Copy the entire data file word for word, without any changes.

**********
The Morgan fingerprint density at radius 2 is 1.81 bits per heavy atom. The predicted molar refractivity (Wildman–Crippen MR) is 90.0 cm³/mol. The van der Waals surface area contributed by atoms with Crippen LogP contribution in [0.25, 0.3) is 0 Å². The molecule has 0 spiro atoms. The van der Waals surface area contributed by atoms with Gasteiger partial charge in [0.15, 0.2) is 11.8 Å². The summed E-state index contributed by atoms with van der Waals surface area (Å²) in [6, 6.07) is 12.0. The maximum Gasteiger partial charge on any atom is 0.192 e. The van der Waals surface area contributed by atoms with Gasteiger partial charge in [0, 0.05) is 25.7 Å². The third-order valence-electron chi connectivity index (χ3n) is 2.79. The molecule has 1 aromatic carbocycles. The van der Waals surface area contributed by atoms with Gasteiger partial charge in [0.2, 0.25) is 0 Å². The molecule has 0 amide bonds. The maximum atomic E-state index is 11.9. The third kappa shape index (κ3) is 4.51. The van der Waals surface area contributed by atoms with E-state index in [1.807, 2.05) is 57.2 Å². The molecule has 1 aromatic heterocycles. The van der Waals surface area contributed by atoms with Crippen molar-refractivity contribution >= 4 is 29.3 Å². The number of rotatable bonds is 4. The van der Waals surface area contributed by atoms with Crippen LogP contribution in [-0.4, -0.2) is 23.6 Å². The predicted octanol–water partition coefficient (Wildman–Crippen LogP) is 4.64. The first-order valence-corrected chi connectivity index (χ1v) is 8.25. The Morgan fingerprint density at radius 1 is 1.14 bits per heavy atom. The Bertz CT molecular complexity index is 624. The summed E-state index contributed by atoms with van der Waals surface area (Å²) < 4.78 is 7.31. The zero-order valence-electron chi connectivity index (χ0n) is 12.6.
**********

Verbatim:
The Morgan fingerprint density at radius 2 is 1.81 bits per heavy atom. The predicted molar refractivity (Wildman–Crippen MR) is 90.0 cm³/mol. The van der Waals surface area contributed by atoms with Crippen LogP contribution in [0.25, 0.3) is 0 Å². The molecule has 0 spiro atoms. The van der Waals surface area contributed by atoms with Gasteiger partial charge in [0.15, 0.2) is 11.8 Å². The summed E-state index contributed by atoms with van der Waals surface area (Å²) in [6, 6.07) is 12.0. The maximum Gasteiger partial charge on any atom is 0.192 e. The van der Waals surface area contributed by atoms with Gasteiger partial charge in [0, 0.05) is 25.7 Å². The third-order valence-electron chi connectivity index (χ3n) is 2.79. The molecule has 1 aromatic carbocycles. The van der Waals surface area contributed by atoms with Gasteiger partial charge in [0.2, 0.25) is 0 Å². The molecule has 0 amide bonds. The maximum atomic E-state index is 11.9. The third kappa shape index (κ3) is 4.51. The van der Waals surface area contributed by atoms with E-state index in [1.807, 2.05) is 57.2 Å². The molecule has 1 aromatic heterocycles. The van der Waals surface area contributed by atoms with Crippen molar-refractivity contribution >= 4 is 29.3 Å². The number of rotatable bonds is 4. The van der Waals surface area contributed by atoms with Crippen LogP contribution in [-0.4, -0.2) is 23.6 Å². The predicted octanol–water partition coefficient (Wildman–Crippen LogP) is 4.64. The first-order valence-corrected chi connectivity index (χ1v) is 8.25. The Morgan fingerprint density at radius 1 is 1.14 bits per heavy atom. The Bertz CT molecular complexity index is 624. The summed E-state index contributed by atoms with van der Waals surface area (Å²) < 4.78 is 7.31. The zero-order valence-electron chi connectivity index (χ0n) is 12.6.